“Jared and Videgaray run quite a lot of Mexico,” said an American official to New Yorker in an article published last autumn. “It’s all pretty much just between them. There are not really any interagency relationships that happen right now.”
This approach, of course, had its critics, who saw Kushner as personally managing the relationship and cutting out political experts in places like government Chamber.
It also did little to stop the public sweeping between Peña Nieto and Trump, or to exploit Trump’s rhetoric about Mexico, which kept the tension tense – showing the limits of Kushner’s influence.
Temporary Kushner was sent to Mexico as a mediator at times, including a meeting in March with President Peña Nieto after talks with Trump smultras. Kushner reportedly also helped brokers some cross-border agreements, including one to combat drugs.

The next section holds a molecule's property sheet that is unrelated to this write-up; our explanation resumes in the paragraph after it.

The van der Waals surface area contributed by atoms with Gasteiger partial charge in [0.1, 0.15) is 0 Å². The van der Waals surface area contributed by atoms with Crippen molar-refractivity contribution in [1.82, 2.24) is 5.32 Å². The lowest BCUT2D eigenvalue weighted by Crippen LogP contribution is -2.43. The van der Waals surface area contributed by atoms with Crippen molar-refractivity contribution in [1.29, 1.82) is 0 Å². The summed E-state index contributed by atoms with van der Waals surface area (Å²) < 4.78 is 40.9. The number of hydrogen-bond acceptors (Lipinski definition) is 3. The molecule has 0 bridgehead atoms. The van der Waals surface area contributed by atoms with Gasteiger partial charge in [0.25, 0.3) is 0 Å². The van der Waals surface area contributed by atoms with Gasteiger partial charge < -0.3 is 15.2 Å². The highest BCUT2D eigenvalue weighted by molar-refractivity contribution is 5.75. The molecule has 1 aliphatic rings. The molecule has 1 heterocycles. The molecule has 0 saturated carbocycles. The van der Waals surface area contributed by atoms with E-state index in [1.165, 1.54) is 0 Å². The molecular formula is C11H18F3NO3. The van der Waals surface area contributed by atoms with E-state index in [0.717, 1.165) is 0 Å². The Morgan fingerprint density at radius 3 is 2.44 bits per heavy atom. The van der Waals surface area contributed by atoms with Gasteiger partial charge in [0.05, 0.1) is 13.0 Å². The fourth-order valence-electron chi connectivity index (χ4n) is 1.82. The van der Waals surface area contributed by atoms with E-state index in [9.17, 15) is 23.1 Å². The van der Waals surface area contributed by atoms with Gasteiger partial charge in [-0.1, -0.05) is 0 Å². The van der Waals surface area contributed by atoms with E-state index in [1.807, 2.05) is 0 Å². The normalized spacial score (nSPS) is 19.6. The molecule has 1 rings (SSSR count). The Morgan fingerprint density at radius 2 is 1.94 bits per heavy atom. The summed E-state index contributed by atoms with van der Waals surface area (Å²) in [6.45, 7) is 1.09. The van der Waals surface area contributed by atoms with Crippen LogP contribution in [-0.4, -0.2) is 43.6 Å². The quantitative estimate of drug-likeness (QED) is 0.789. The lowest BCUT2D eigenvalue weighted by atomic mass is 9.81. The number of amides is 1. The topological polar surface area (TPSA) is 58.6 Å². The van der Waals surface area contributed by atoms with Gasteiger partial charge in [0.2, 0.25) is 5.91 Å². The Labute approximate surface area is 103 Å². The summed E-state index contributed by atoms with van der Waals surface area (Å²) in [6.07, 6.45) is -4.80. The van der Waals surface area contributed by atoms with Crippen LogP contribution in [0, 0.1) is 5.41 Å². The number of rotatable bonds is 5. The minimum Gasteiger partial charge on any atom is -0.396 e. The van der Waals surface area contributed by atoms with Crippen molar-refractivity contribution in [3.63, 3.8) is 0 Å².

“True, Jared has had a positive influence,” said Gerónimo Gutiérrez, Mexican ambassador to Washington, in the New York Times in March. “Our dialogue is not limited to the White House, but if we did not have the dialogue with Kushner, the relationship would be much worse.”
Kushner’s perceived power means it is not surprising that Mexican officials would publicly promise him and people in Vita The house that speaks Kushner’s diplomatic ability has its own agenda. But it is clear that Kushner positioned himself as a key player in the relationship, and it seems that the work was given out.
Kushner helped with other advisors to convince Trump to renegotiate a trade agreement rather than completely scrape NAFTA. In a April interview with Washington Post, Kushner suggested as much as saying that he declared to the president “plusses and minuses” to unilaterally withdraw from NAFTA.
The United States, Mexico and Canada began formally negotiating the trade agreement in August 2017 and reached a compromise more than a year later on September 30. Reports indicate that Kushner worked sideways and helped smooth over stiff points during the negotiations, with both Mexico and Canada. And he was definitely seen during conversation: